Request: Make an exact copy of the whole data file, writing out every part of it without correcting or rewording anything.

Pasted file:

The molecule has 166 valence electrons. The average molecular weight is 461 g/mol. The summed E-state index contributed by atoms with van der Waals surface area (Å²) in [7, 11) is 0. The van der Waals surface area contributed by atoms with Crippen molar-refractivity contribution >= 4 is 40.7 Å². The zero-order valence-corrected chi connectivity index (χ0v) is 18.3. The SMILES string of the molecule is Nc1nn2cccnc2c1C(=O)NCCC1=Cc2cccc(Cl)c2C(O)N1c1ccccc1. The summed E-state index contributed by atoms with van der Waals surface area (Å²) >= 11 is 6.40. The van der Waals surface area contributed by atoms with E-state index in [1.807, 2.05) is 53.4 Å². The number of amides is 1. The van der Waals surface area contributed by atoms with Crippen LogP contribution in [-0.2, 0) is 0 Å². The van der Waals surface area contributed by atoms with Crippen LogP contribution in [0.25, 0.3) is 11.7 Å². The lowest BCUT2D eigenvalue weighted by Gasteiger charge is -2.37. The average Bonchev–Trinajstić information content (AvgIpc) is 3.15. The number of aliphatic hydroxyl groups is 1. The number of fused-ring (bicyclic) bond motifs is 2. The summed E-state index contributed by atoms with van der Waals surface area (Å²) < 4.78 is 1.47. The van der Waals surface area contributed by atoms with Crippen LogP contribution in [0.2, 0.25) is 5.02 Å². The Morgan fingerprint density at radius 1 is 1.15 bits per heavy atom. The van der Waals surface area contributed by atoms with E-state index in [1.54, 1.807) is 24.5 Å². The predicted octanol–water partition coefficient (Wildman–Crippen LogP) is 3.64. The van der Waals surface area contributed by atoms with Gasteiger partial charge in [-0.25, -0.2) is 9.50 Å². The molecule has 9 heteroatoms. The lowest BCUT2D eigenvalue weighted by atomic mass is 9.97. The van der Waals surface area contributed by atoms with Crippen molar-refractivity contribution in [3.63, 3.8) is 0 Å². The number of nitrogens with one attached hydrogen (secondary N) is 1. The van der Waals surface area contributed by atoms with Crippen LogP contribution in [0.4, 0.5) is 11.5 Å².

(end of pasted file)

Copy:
The molecule has 166 valence electrons. The average molecular weight is 461 g/mol. The summed E-state index contributed by atoms with van der Waals surface area (Å²) in [7, 11) is 0. The van der Waals surface area contributed by atoms with Crippen molar-refractivity contribution >= 4 is 40.7 Å². The zero-order valence-corrected chi connectivity index (χ0v) is 18.3. The SMILES string of the molecule is Nc1nn2cccnc2c1C(=O)NCCC1=Cc2cccc(Cl)c2C(O)N1c1ccccc1. The summed E-state index contributed by atoms with van der Waals surface area (Å²) >= 11 is 6.40. The van der Waals surface area contributed by atoms with E-state index in [1.807, 2.05) is 53.4 Å². The number of amides is 1. The van der Waals surface area contributed by atoms with Crippen LogP contribution in [-0.2, 0) is 0 Å². The van der Waals surface area contributed by atoms with Crippen LogP contribution in [0.25, 0.3) is 11.7 Å². The lowest BCUT2D eigenvalue weighted by Gasteiger charge is -2.37. The average Bonchev–Trinajstić information content (AvgIpc) is 3.15. The number of aliphatic hydroxyl groups is 1. The number of fused-ring (bicyclic) bond motifs is 2. The summed E-state index contributed by atoms with van der Waals surface area (Å²) < 4.78 is 1.47. The van der Waals surface area contributed by atoms with Crippen LogP contribution in [0.2, 0.25) is 5.02 Å². The Morgan fingerprint density at radius 1 is 1.15 bits per heavy atom. The van der Waals surface area contributed by atoms with E-state index in [1.54, 1.807) is 24.5 Å². The predicted octanol–water partition coefficient (Wildman–Crippen LogP) is 3.64. The van der Waals surface area contributed by atoms with Gasteiger partial charge in [-0.25, -0.2) is 9.50 Å². The molecule has 9 heteroatoms. The lowest BCUT2D eigenvalue weighted by atomic mass is 9.97. The van der Waals surface area contributed by atoms with Crippen molar-refractivity contribution in [3.63, 3.8) is 0 Å². The number of nitrogens with one attached hydrogen (secondary N) is 1. The van der Waals surface area contributed by atoms with Crippen LogP contribution in [0.4, 0.5) is 11.5 Å².